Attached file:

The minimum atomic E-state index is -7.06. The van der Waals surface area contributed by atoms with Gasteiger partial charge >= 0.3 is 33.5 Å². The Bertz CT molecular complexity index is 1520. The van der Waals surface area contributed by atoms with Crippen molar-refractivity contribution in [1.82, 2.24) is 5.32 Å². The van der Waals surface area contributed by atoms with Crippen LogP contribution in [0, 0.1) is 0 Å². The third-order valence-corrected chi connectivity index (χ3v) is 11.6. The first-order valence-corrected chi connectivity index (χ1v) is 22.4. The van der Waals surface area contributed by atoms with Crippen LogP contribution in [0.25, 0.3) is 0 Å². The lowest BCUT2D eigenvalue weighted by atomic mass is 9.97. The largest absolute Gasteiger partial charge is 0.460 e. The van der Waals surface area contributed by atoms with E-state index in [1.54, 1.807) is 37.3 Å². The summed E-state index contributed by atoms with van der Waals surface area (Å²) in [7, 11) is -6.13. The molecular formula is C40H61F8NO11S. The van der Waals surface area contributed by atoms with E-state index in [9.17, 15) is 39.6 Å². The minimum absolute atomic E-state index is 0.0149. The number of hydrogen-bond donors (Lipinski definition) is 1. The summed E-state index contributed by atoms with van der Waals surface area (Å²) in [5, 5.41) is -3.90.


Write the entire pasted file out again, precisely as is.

The minimum atomic E-state index is -7.06. The van der Waals surface area contributed by atoms with Gasteiger partial charge >= 0.3 is 33.5 Å². The Bertz CT molecular complexity index is 1520. The van der Waals surface area contributed by atoms with Crippen molar-refractivity contribution in [1.82, 2.24) is 5.32 Å². The van der Waals surface area contributed by atoms with Crippen LogP contribution in [0, 0.1) is 0 Å². The third-order valence-corrected chi connectivity index (χ3v) is 11.6. The first-order valence-corrected chi connectivity index (χ1v) is 22.4. The van der Waals surface area contributed by atoms with Crippen LogP contribution in [0.25, 0.3) is 0 Å². The lowest BCUT2D eigenvalue weighted by atomic mass is 9.97. The largest absolute Gasteiger partial charge is 0.460 e. The van der Waals surface area contributed by atoms with E-state index in [1.54, 1.807) is 37.3 Å². The summed E-state index contributed by atoms with van der Waals surface area (Å²) in [7, 11) is -6.13. The molecular formula is C40H61F8NO11S. The van der Waals surface area contributed by atoms with E-state index in [9.17, 15) is 39.6 Å². The minimum absolute atomic E-state index is 0.0149. The number of hydrogen-bond donors (Lipinski definition) is 1. The summed E-state index contributed by atoms with van der Waals surface area (Å²) in [5, 5.41) is -3.90.